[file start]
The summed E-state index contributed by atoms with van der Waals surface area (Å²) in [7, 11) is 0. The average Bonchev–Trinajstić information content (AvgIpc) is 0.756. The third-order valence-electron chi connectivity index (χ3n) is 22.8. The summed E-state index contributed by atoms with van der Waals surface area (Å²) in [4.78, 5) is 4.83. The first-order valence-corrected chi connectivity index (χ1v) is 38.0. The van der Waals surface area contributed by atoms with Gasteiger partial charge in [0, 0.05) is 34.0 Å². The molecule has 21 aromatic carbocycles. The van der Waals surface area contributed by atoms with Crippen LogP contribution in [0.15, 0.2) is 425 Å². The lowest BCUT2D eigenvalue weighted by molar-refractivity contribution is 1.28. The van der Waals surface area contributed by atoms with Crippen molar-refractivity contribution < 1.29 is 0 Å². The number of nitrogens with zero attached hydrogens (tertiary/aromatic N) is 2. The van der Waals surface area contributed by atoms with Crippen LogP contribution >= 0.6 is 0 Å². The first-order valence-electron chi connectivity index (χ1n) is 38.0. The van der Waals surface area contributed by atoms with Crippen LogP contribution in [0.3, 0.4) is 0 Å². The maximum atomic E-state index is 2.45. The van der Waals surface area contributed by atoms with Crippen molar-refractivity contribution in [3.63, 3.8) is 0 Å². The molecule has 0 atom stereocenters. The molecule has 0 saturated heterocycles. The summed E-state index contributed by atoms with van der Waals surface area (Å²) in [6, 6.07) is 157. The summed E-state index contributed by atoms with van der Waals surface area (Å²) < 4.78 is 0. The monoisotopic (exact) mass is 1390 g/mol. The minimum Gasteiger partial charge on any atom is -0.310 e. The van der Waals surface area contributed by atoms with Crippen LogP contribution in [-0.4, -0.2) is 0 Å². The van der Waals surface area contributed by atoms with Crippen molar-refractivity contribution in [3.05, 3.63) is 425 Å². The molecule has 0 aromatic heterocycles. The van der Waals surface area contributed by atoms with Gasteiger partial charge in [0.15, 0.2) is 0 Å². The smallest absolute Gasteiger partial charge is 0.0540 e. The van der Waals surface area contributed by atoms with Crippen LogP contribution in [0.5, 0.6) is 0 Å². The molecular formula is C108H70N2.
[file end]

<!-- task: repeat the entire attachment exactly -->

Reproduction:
The summed E-state index contributed by atoms with van der Waals surface area (Å²) in [7, 11) is 0. The average Bonchev–Trinajstić information content (AvgIpc) is 0.756. The third-order valence-electron chi connectivity index (χ3n) is 22.8. The summed E-state index contributed by atoms with van der Waals surface area (Å²) in [4.78, 5) is 4.83. The first-order valence-corrected chi connectivity index (χ1v) is 38.0. The van der Waals surface area contributed by atoms with Gasteiger partial charge in [0, 0.05) is 34.0 Å². The molecule has 21 aromatic carbocycles. The van der Waals surface area contributed by atoms with Crippen LogP contribution in [0.15, 0.2) is 425 Å². The lowest BCUT2D eigenvalue weighted by molar-refractivity contribution is 1.28. The van der Waals surface area contributed by atoms with Crippen molar-refractivity contribution < 1.29 is 0 Å². The number of nitrogens with zero attached hydrogens (tertiary/aromatic N) is 2. The van der Waals surface area contributed by atoms with Crippen LogP contribution >= 0.6 is 0 Å². The first-order valence-electron chi connectivity index (χ1n) is 38.0. The van der Waals surface area contributed by atoms with Crippen LogP contribution in [0.3, 0.4) is 0 Å². The maximum atomic E-state index is 2.45. The van der Waals surface area contributed by atoms with Crippen molar-refractivity contribution in [3.63, 3.8) is 0 Å². The molecule has 0 atom stereocenters. The molecule has 0 saturated heterocycles. The summed E-state index contributed by atoms with van der Waals surface area (Å²) in [6, 6.07) is 157. The summed E-state index contributed by atoms with van der Waals surface area (Å²) < 4.78 is 0. The monoisotopic (exact) mass is 1390 g/mol. The minimum Gasteiger partial charge on any atom is -0.310 e. The van der Waals surface area contributed by atoms with Crippen LogP contribution in [-0.4, -0.2) is 0 Å². The van der Waals surface area contributed by atoms with Crippen molar-refractivity contribution in [3.05, 3.63) is 425 Å². The molecule has 0 aromatic heterocycles. The van der Waals surface area contributed by atoms with Gasteiger partial charge in [0.15, 0.2) is 0 Å². The smallest absolute Gasteiger partial charge is 0.0540 e. The van der Waals surface area contributed by atoms with Crippen LogP contribution in [0.5, 0.6) is 0 Å². The molecular formula is C108H70N2.